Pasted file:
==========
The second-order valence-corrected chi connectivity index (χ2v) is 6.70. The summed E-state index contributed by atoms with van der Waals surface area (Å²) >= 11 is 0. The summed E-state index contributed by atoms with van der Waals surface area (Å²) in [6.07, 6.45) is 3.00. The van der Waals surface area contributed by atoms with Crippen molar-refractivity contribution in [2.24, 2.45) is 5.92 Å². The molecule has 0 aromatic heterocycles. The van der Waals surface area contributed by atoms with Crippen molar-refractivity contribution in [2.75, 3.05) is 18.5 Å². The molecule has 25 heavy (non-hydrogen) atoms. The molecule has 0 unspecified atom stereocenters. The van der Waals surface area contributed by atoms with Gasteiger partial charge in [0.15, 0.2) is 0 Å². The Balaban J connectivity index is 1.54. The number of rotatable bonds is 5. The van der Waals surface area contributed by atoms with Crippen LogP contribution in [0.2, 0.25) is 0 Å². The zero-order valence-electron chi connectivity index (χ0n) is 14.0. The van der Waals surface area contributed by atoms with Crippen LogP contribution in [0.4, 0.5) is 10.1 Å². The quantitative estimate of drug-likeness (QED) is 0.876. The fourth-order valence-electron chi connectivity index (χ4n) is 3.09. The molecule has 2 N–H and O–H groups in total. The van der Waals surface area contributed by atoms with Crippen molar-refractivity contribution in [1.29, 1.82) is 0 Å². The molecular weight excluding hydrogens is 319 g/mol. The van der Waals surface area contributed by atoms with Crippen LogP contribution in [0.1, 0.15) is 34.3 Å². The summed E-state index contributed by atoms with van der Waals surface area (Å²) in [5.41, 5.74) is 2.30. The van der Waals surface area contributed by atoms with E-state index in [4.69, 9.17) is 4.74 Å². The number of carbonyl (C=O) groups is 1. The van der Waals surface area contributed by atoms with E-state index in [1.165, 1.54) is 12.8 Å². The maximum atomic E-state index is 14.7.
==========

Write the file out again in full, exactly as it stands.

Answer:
The second-order valence-corrected chi connectivity index (χ2v) is 6.70. The summed E-state index contributed by atoms with van der Waals surface area (Å²) >= 11 is 0. The summed E-state index contributed by atoms with van der Waals surface area (Å²) in [6.07, 6.45) is 3.00. The van der Waals surface area contributed by atoms with Crippen molar-refractivity contribution in [2.24, 2.45) is 5.92 Å². The molecule has 0 aromatic heterocycles. The van der Waals surface area contributed by atoms with Crippen molar-refractivity contribution in [2.75, 3.05) is 18.5 Å². The molecule has 25 heavy (non-hydrogen) atoms. The molecule has 0 unspecified atom stereocenters. The van der Waals surface area contributed by atoms with Gasteiger partial charge in [0.15, 0.2) is 0 Å². The Balaban J connectivity index is 1.54. The number of rotatable bonds is 5. The van der Waals surface area contributed by atoms with Crippen LogP contribution in [0.2, 0.25) is 0 Å². The zero-order valence-electron chi connectivity index (χ0n) is 14.0. The van der Waals surface area contributed by atoms with Crippen LogP contribution in [0.4, 0.5) is 10.1 Å². The quantitative estimate of drug-likeness (QED) is 0.876. The fourth-order valence-electron chi connectivity index (χ4n) is 3.09. The molecule has 2 N–H and O–H groups in total. The van der Waals surface area contributed by atoms with Crippen molar-refractivity contribution in [1.29, 1.82) is 0 Å². The molecular weight excluding hydrogens is 319 g/mol. The van der Waals surface area contributed by atoms with Crippen LogP contribution in [0.1, 0.15) is 34.3 Å². The summed E-state index contributed by atoms with van der Waals surface area (Å²) in [5.41, 5.74) is 2.30. The van der Waals surface area contributed by atoms with E-state index in [4.69, 9.17) is 4.74 Å². The number of carbonyl (C=O) groups is 1. The van der Waals surface area contributed by atoms with E-state index in [1.165, 1.54) is 12.8 Å². The maximum atomic E-state index is 14.7.